Want to know more? Visit the GAF storm response page.

*Contractors enrolled in GAF certification programs are not employees or agents of GAF, and GAF does not control or otherwise supervise these independent businesses. Contractors may receive benefits, such as loyalty rewards points and discounts on marketing tools from GAF for participating in the program and offering GAF enhanced warranties, which require the use of a minimum amount of GAF products.

About the Author

Mark Soto is a freelance writer from Milwaukee, Wisconsin. He has comprehensive knowledge of home improvement projects based on his previous work. Mark comes from a family of DIYers and has worked with landscapers, plumbers, painters and other contractors. He also writes about camping and his enthusiasm for the outdoors.

Related Articles

A couple looks at their home from the ground.
Your Home

How to Conduct a Roof Inspection from the Ground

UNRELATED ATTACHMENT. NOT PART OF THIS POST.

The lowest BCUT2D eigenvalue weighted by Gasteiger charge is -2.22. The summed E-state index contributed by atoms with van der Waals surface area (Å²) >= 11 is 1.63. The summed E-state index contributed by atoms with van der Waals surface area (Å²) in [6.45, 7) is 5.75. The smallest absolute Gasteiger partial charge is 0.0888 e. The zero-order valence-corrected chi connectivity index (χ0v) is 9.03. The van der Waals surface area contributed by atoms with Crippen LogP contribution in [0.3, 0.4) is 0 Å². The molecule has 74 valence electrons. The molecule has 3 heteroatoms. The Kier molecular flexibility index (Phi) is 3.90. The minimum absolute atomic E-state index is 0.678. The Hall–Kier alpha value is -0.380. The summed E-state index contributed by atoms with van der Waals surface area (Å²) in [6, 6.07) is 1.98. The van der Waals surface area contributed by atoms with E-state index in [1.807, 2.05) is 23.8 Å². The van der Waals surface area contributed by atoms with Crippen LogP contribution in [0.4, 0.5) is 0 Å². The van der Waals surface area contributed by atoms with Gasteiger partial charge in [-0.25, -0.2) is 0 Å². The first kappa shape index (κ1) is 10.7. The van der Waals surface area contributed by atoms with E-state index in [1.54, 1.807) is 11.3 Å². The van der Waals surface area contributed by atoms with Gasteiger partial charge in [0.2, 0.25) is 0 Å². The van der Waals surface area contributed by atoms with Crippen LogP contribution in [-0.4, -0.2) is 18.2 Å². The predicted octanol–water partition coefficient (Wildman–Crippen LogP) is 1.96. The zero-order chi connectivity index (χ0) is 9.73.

As a homeowner, it's always a good idea to stay on top of routine maintenance that will help protect your biggest investment—and that includes a regular roof inspection. Catching leaks or damage early can help preserve your roof's longevity and prevent major issues.But getting up on a ladder to walk around on your roof can be dangerous. It's safer to visually inspect your roof from the ground. Read on to learn how to conduct a routine roof check, so you'll know when it's time to bring in a professional.Walk around the Entire PropertyTo see all the angles of your roof, you'll first need to walk around your home, looking up and down. Check for any fallen shingles or debris on the ground or any missing spots on the roof where shingles may have broken off.Using binoculars, look for moss, piles of leaves, algae, or other debris on the roof. If left unaddressed, this debris can damage the structure by trapping moisture, eventually causing it to seep into the sheathing beneath your shingles. After some time, this can develop into serious water damage and leaks.Look for Damaged ShinglesExcessive heat and moisture in your attic, typically caused by inadequate ventilation, may compromise the roof system's performance or even cause shingles to become misshapen or damaged. Loose, curled, cracked, or buckled shingles can leave room for water to seep in and damage your roof's underlayment.If you see shingles that don't look right or are missing altogether, consult a roofing professional. They can help you understand if it's a simple fix or indicative of something larger, meaning it could be time to replace the roof.Check Your Gutters, Fascia, and SoffitNext, look for obvious damage, such as holes, dents, mold, or cracks. Gutters clogged with branches, leaves, or dirt can prevent water from draining off the roof. Also, asphalt shingles contain small, gravel-like granules, and if you see this material has ended up in your gutters, it can mean the shingles are nearing the end of their lifespan. Inspect the downspout to be sure it's clear of debris, too.While you can remove leaves or sticks yourself, hire a gutter cleaning service for a larger blockage. If you need to climb a ladder to reach any part of your gutters, it's best to leave that to an insured service.Peek at the Flashings from the BalconyIf you have a balcony or other way to safely view your roof from above, get a closer look at the flashings. These are the metal components that redirect water from your roof, located around your chimney, vent pipes, and dormers.Flashings are often the most vulnerable areas around your roof and the first to show wear and tear. If they're dented, rusty, or otherwise damaged—or if the caulk is brittle or cracked—water can get into your roof's interior structure and lead to rot.Examine the Attic or CrawlspaceAfter your exterior inspection, head inside. Some hidden roof damage or water infiltration can be seen from your attic. Using a flashlight, look for signs of rotting wood joists, sunlight coming through the joints, water damage on the floor, or any vulnerable spots around vents, skylights, or the chimney. Also check your rafters, insulation, and any other wooden structures for signs of mold, moisture, and rot.Scan Your Home's InteriorSome early signs your roof might be leaking are obvious from inside the house. Look for damp spots near the fireplace, water stains on the pipes that vent your furnace or water heater, dark patches, or peeling paint on your ceilings.When to Go with a ProPerform a visual roof inspection twice a year—in the spring or early summer and again in the fall. Conducting regular inspections helps you get to know your roof and spot any issues immediately.If your roof looks like it's in good shape after your inspection, you probably don't need to call in a licensed roofing contractor. However, if you've seen any worrisome signs of damage or leaks, it's best to book a professional inspection before the issues worsen. A GAF-certified roofing contractor* can make any necessary repairs, so your roof continues to protect your most valuable asset.*Contractors enrolled in GAF certification programs are not employees or agents of GAF, and GAF does not control or otherwise supervise these independent businesses. Contractors may receive benefits, such as loyalty rewards points and discounts on marketing tools from GAF for participating in the program and offering GAF enhanced warranties, which require the use of a minimum amount of GAF products. Your dealings with a Contractor, and any services they provide to you, are subject to the GAF Contractor Terms of Use.